2.4. Machine Learning Regression Algorithms

The core algorithm within the hybrid scheme was based on GPR algorithms, which have proven excellent performances in multiple studies [49,75,76,77,78,79]. Furthermore, as GPR is based on a probabilistic treatment of regression problems, an analytical expression of the predictive uncertainty is provided along with final estimates [62]. Together with the high accuracy achieved with these algorithms, this specific characteristic renders GPR particularly attractive for solving regression problems within Earth observation (EO) data analysis: information of uncertainty in the model parameterization or input data can be used to assess the models transferability to other locations and times [80,81]. For our study, we adapted the formulation and equations from Rasmussen and Williams [62]. Moreover, extensive description of the GPR algorithms in the context of EO data analysis is provided in Camps-Valls et al. [63,82] and in Verrelst et al. [49,53]. Note that GPR algorithms typically can process only a few thousand samples within reasonable running time, as processing time rises exponentially with increasing size: for GPR, the calculation is based on the inversion of a N × N matrix, with N the number of simulations [62]. Nevertheless, these relatively small training data sets (here we use a size of 1’000) are well explored by these competitive kernel-based algorithms, which identify the most relevant bands (or components) and provide stable and accurate predictions for multiple EO estimation problems [83].
The final model for the estimation of non-photosynthetic cropland biomass is denoted here as NPV-GPR retrieval model.

2.5. Description of Data Set and Test Sites

For the present study, we explored a campaign data set from a highly variable soybean crop field, located in Southern Slovakia ( 47°55′ N, 18°22′ E), as illustrated in Figure 3.
For the analysis of this study, only measurements from mature crop growth stages were considered at two dates: 2 September 2020 with predominantly yellowish plants, and 16 September 2020 with solely brownish plant organs (see photographs in Berger et al. [65]). At several plots, hyperspectral canopy reflectance was measured with an ASD FieldSpec4 instrument. Subsequently, after each measurement, the full aboveground crop biomass (i.e., leaves, stalks and fruits) was cut, packed in bags and brought to the lab. The AM350 LAI meter was employed for organ area scanning to obtain measurements of total brown LAI (BAI, in m 2 /m 2 ). In addition, dry mass per unit leaf area ( D M b in g/cm 2 ) was estimated based on the ratio of oven-dried leaf weight and respective leaf area. In total, 64 leaf samples were used for the estimation of D M b on both dates. In fact, leaf dry mass comprises mainly organic constituents, such as cellulose, lignin, starch, and sugar. Hence, we assumed CBC simulated by PROSPECT-PRO (as described in Section 2.2) as a good proxy for D M b . In order to be consistent with N P V s i m approximation at canopy level, D M b was multiplied by BAI, resulting in N P V m e a s Equation (1).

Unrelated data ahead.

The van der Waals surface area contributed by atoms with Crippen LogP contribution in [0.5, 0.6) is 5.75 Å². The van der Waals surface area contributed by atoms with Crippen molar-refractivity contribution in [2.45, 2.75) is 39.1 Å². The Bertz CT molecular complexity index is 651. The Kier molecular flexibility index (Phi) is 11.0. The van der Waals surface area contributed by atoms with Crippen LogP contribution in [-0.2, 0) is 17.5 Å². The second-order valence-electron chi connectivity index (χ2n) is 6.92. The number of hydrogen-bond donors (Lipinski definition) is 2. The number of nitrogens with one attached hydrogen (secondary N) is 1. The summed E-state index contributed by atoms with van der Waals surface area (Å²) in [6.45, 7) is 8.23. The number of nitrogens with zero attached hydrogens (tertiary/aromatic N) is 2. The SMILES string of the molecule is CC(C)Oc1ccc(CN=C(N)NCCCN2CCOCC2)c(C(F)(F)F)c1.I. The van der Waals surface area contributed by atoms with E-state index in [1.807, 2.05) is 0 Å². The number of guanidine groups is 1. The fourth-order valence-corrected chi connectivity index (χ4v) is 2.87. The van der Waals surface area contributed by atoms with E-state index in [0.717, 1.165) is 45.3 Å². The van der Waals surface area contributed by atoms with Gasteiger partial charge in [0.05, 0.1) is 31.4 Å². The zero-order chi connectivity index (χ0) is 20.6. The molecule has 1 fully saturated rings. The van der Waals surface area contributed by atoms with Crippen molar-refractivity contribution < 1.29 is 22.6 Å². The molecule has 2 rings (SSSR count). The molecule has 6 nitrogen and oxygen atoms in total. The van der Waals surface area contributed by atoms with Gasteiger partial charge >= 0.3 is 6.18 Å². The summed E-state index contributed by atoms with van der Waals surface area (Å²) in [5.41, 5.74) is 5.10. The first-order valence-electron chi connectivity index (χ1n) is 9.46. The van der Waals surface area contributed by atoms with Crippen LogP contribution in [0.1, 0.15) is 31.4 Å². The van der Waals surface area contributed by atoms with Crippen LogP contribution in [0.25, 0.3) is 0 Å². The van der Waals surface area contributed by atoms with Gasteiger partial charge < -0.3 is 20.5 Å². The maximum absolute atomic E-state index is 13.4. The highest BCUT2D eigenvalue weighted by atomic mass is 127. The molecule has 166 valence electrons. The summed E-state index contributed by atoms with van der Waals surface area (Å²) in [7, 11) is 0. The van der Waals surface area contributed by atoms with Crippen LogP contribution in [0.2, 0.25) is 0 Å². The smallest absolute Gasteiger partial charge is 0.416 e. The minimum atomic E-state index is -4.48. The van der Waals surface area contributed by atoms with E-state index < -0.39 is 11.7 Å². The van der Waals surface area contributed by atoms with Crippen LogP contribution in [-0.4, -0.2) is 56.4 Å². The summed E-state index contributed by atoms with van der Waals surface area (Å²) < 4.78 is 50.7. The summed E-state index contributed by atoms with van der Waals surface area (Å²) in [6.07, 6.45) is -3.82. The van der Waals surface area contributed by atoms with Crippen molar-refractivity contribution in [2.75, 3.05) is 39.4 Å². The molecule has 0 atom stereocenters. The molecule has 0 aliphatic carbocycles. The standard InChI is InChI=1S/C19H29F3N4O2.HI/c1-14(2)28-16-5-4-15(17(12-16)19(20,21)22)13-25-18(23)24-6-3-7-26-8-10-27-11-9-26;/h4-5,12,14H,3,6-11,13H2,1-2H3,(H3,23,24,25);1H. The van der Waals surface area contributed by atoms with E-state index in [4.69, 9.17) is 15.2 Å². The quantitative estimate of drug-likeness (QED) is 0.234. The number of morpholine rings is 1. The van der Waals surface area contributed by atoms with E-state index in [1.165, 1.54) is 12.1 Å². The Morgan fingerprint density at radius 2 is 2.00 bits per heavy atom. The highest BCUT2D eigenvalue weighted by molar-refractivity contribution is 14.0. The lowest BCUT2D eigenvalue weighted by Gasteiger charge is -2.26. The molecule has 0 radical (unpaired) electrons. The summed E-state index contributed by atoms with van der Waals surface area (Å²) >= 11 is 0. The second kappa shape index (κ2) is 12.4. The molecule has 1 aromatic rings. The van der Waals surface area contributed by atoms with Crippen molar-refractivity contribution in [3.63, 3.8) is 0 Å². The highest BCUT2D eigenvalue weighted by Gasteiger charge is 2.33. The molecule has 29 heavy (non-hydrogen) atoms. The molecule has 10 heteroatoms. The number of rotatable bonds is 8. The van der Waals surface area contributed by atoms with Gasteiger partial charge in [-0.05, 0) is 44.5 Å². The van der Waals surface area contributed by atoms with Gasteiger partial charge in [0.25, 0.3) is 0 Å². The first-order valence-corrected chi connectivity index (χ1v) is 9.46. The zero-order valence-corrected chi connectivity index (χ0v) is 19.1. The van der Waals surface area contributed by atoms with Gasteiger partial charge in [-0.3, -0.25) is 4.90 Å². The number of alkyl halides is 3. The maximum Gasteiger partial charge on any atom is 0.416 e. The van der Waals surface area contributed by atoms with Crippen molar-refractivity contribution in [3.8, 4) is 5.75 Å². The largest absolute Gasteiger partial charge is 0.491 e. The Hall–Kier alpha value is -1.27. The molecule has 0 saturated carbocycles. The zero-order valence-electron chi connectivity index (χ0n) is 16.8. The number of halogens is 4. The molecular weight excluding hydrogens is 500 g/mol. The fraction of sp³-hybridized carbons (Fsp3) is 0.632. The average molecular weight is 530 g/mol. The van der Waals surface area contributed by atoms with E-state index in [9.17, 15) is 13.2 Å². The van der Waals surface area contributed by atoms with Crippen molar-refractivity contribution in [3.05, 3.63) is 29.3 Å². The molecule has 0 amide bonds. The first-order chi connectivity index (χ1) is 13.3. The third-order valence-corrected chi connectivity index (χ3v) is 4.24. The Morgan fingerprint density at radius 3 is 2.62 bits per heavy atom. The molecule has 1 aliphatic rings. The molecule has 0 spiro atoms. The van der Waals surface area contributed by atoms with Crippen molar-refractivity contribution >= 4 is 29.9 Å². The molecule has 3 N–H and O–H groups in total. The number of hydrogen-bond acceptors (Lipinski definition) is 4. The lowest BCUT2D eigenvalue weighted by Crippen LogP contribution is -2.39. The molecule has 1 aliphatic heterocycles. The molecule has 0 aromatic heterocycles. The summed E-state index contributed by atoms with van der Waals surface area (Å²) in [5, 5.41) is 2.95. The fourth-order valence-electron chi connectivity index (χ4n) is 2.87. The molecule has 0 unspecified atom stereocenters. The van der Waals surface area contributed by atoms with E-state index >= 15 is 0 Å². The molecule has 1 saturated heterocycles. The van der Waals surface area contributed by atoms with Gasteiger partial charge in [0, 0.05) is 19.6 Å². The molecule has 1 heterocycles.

N P V m e a s = B A I · D M b · 10,000
Finally, a total number of 14 measurements (mean: 55.9 g/m 2 , standard deviation: 31.0 g/m 2 , min: 15.7 g/m 2 and max 111.7 g/m 2 ) was available for validation and tuning of the model.